Car bubble

That car journey was something else, you know you have no sense of direction so take a really long route but you know the way up until the very last bit, the kid has to navigate using the mobile. It is a legacy from all the ebay road trips you have done together and it is apparently is good to feel like there is some control over the most uncontrolled situations.

You are in the car bubble, you three, you have lived this breathed it together for three years and you are safe in the car bubble. Actually, it is chucking it down outside and there are leaves on the road so actually this is the not safest place to be at all but it feels it. No one self-harms in the car two feet away from everyone else.

It is a journey you do not want to end, it is like you can suspend time, somewhere familiar, somewhere that feels safe.

The car bubble is a place where you can’t be got at you are in transit, no one knows exactly where you are, it is a peculiar place of safety. You feel like it might never end and you can all stay here in transit never getting there but being safe.

You don’t want to give your kid over to these people however well-meaning and well qualified they only know them through the referral paper work. They don’t know them like you do, they don’t understand how much time and care your kid needs.

They don’t know that your kid has not slept alone for years, that they have needed to be nursed to go to sleep because of their nightmares, that you have spent night after night telling them that they are safe, that nothing is going to get to them, you have slept holding their hand for longer than you can remember, in fact you can now no longer remember a time when it wasn’t like that. Your world is so tiny and they are totally at the centre of it.

You do weird things like signing along to show tunes and Eminem, who really worries about parental advisory stickers when things are this fucked?

All the while you are thinking about the epic fail that you are as a parent, your primary function is to keep your kid safe, to keep them well, this is even before you think of things like making them happy.

Keeping them alive is a pretty basic parenting task and you know you have fucked up royally when you can’t even do that. The guilt of failure is painful and while your psyche is being put through the grater of guilt, outwardly you are positive about it all because you may not have been able to prevent this but it will be the smoothest and least unpleasant hospital admission of all time…..always good to have a goal!!

It is now getting late, people are hungry you know you must be close because due to the mad route you have chosen you have been driving for four hours and off the roundabout you see the Golden Arches, bless you Ronald MacDonald one of the few food outlets where you do not actually need to interact with the real world. Drive through is a godsend when you feel so stretched and shredded that the idea of actually not being able to get the correct McFlurry might cause a total meltdown but at least if it does you are in the car bubble and no one will see it.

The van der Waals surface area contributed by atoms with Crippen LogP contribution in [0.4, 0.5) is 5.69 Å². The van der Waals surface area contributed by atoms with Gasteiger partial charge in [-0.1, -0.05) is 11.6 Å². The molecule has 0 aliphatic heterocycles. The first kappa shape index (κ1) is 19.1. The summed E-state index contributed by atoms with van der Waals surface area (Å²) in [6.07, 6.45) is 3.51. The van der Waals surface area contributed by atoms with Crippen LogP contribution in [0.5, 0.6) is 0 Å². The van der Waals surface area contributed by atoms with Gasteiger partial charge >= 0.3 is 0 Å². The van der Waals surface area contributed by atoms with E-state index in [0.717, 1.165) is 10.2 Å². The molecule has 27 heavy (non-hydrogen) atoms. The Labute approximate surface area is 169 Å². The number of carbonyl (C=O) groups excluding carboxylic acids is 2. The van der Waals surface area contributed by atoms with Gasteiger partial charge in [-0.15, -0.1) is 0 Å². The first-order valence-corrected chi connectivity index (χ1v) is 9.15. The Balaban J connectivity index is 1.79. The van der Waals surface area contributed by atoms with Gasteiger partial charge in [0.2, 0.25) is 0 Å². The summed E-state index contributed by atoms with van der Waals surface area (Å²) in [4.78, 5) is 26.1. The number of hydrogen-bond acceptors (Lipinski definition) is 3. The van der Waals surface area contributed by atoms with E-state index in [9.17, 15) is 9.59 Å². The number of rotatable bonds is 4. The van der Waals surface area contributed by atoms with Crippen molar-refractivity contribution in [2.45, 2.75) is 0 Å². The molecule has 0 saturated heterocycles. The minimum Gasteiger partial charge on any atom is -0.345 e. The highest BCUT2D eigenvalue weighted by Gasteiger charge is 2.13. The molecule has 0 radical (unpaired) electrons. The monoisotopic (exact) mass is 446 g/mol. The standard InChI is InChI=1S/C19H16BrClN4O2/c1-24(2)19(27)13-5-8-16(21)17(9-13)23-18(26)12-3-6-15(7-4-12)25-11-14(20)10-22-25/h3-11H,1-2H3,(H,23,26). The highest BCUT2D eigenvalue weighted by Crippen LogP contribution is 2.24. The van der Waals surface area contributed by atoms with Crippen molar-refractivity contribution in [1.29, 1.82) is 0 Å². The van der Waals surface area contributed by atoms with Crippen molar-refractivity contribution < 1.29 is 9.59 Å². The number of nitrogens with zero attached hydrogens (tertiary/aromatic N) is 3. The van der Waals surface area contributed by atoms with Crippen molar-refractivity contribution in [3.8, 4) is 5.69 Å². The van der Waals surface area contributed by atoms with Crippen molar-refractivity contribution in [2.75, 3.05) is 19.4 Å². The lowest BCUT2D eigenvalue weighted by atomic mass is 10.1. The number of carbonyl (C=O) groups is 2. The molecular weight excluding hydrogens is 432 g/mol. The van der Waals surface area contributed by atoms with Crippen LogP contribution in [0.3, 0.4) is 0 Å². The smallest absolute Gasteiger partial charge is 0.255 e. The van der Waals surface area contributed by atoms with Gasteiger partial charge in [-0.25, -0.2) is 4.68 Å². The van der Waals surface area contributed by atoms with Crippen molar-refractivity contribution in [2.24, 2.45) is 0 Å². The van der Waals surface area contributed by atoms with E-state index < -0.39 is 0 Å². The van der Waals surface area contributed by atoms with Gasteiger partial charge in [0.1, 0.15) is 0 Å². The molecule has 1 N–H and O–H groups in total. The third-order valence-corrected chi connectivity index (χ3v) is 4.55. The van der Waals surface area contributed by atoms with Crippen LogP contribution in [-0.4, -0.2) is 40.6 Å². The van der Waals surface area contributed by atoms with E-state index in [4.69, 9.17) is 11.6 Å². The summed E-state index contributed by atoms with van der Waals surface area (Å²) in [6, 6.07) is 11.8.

The façade is exhausting, you are like a meerkat on speed, looking out for every twitch and indication that you kid might do a runner, combined with holding your own feeling of what would happen if we just don’t go, maybe we can just drive until we run out of petrol. No one would know, they might not find you, we can stay, safe, in the car bubble

You are aware that this is not the best idea and that you might end up on the news. Also the basic practicalities of living off grid in the woods is not actually built around your skill set, this would take more preparation than there is time for.

When you get there you now morph into irritated parent, when your kid needs to be searched, completely forgetting that your kid has turned into a devious hoarder of all things sharp and despite checking the bags several times there was always a moment when it was left alone and you watch with a sense of embarrassment as various pencil sharpeners are removed, a small stash of paracetamol. And you thought your kid wasn’t going to take their weapons of choice with them? A school girl error!

The room is nicer than you expect, all smooth surfaces, no edges to hang yourself on or attach a noose, it is reassuring. You have now morphed into Ethel Merman singing ‘there’s no business like show business’ you are now crackling with positivity, you almost have a top hat and tails on, with a cane. There are sequins.

This is all going be fantastic, this is the best thing ever, it is an opportunity….a quick look at your kid’s face reassures you that she is not totally mad and can see through your deception and frankly if you say the work opportunity again she is going to deck you.

The deal you made is you wouldn’t cry and you two would be brave, you do it, you may be a total fuck up parent in the grand scale but at least you can do this task adequately.

Leaving is desperate; the urge to say, ‘actually thank you so much for the offer but we can manage’ is almost over whelming. It is the kid’s need to get to a better place and their constant drive to find answers and a way forward pushes you through, you remember that they have never refused an appointment, that unless the side effects were too grim they have always taken their medication, they need this, they really need it.

Back in the car bubble, too stunned to speak, you two end up making small talk about the curtains, they were nice. You won’t even remember the drive home, you needed to rely on the road signs as your navigator is not there. The route was better. You are told it will be at least few weeks for the admission; it will be almost nine months before you complete the return journey for the last time.